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Look at the code below

echo "$_SERVER['HTTP_HOST']";

it show 'Parse error', while the next shows ok

$str = $_SERVER['HTTP_HOST'];
echo "$str";

That was very strange to me.

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up vote 2 down vote accepted

to refer an associative array inside of a string, you have to either add curly braces or remove quotes:
both

echo "{$_SERVER['HTTP_HOST']}";
echo "$_SERVER[HTTP_HOST]";

would work

http://php.net/manual/en/language.types.string.php <- extremely useful reading

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Removing the quotes would trigger an undefined constant warning, wouldn't it? – Rijk Sep 2 '11 at 11:49
1  
@Rijk not inside a string literal. You can't access constants from inside a string literal. – phihag Sep 2 '11 at 11:51
    
that's right, i forget the '{}' inside.... – steve Sep 2 '11 at 11:56

in this case, you should use bracket to point out the variable range in string

echo "{$_SERVER['HTTP_HOST']}";

see also http://www.php.net/manual/en/language.types.string.php#language.types.string.syntax.double

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As you have discovered, referring to variables inside a string literal is error-prone and should be avoided. Separate string literals from variables, and use single quotes whenever possible:

echo 'Host: header: ' . $_SERVER['HTTP_HOST'] . "\n";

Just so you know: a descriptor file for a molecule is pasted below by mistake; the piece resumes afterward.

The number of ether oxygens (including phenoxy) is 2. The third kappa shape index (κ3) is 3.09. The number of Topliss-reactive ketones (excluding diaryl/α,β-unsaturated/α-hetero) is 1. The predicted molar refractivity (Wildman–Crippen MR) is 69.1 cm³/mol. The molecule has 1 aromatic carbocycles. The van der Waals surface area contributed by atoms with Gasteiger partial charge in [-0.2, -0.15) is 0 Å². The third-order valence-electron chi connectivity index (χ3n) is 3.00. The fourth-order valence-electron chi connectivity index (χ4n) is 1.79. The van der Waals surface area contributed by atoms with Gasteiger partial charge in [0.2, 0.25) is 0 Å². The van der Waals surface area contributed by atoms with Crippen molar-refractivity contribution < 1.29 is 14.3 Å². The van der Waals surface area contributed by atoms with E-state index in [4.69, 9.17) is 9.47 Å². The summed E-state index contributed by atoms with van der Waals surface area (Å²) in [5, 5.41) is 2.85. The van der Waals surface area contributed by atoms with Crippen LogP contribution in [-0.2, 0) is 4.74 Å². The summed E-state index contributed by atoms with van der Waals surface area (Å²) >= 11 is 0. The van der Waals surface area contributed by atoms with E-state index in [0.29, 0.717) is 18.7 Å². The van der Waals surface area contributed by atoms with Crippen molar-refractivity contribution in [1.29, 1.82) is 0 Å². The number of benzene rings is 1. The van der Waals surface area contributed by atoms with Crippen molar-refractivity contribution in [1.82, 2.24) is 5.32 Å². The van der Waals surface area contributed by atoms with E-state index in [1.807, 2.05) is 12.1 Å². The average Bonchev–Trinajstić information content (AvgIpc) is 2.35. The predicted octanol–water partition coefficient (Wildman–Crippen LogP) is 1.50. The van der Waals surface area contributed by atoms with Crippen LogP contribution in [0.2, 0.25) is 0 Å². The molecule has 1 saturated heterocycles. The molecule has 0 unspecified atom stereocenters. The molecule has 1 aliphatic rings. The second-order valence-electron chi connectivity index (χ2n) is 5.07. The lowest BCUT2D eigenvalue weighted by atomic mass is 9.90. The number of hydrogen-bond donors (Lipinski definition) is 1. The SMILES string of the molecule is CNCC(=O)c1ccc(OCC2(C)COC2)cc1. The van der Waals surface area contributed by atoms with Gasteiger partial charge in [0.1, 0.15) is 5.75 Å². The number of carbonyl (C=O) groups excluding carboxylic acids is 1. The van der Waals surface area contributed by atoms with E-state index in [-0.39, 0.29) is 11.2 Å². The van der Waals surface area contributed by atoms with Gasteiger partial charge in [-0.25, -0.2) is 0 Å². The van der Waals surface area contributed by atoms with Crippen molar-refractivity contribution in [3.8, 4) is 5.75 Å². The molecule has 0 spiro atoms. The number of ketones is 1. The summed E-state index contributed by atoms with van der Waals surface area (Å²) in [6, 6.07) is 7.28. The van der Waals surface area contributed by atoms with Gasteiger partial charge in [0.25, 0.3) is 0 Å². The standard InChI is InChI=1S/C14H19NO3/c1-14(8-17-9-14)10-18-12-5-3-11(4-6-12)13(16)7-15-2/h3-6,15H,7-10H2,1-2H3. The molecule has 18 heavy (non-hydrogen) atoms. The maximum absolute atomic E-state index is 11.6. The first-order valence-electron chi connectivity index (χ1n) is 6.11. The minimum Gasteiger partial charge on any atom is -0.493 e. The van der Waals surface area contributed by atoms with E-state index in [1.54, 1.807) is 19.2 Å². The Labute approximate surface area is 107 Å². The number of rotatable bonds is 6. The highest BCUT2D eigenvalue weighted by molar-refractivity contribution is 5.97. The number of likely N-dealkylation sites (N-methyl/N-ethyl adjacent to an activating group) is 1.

If you really want to use complex variable expressions inside string literals (and you shouldn't!), remove the inner quotes:

echo "Host header: $_SERVER[HTTP_HOST]";

or surround the variable reference inside curly braces:

echo "Host header: {$_SERVER['HTTP_HOST']}";
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nothing error prone in referring to variables inside a string, as long as you follow simple PHP syntax rules – Your Common Sense Sep 2 '11 at 11:42
    
@Col. Shrapnel Well, I'd say the very existence of this question shows otherwise. And I wouldn't call php's syntax rules simple - the four different string literal definitions simple. Quick (looking up is cheating!), what is the result of strpos("\v", "v")? – phihag Sep 2 '11 at 11:50

If a variable is detected in a double-quoted string, it will automaticly be converted to it's string value. But that's not every your case. the fact that the key of your array is also a string comes in conflict with the php parser. ex :

$ar = array("key" => "val");
echo "$ar['key']"; // won't work
echo "$ar[0]"; // will work because the key is not a string

Anyway, like others already said, the best solution is to encapsulate your variable in curly braces :

echo "{$ar['key']}"; 
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it should be

echo $_SERVER['HTTP_HOST'];

if you want to output $_SERVER['HTTP_HOST'], escape that dollar sign

echo "\$_SERVER['HTTP_HOST']";

or put it into single quote

echo '$_SERVER["HTTP_HOST"]';

Clarification: You should not put only variables into quotes if you want content of actual variable, just delete these quotes and it will work

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don't you see something strange in your latter example? – Your Common Sense Sep 2 '11 at 11:47
    
@Col. Shrapnel Fixed. By the way, I'm still waiting for you to accept the challenge in my answer. If you don't get it right without looking it up, I propose you remove the downvote there. If you know it from the top of your head (thus proving php's syntax rules are sufficiently simple), I'll promise I'll upvote your answer and be impressed of you ;) – phihag Sep 2 '11 at 12:03

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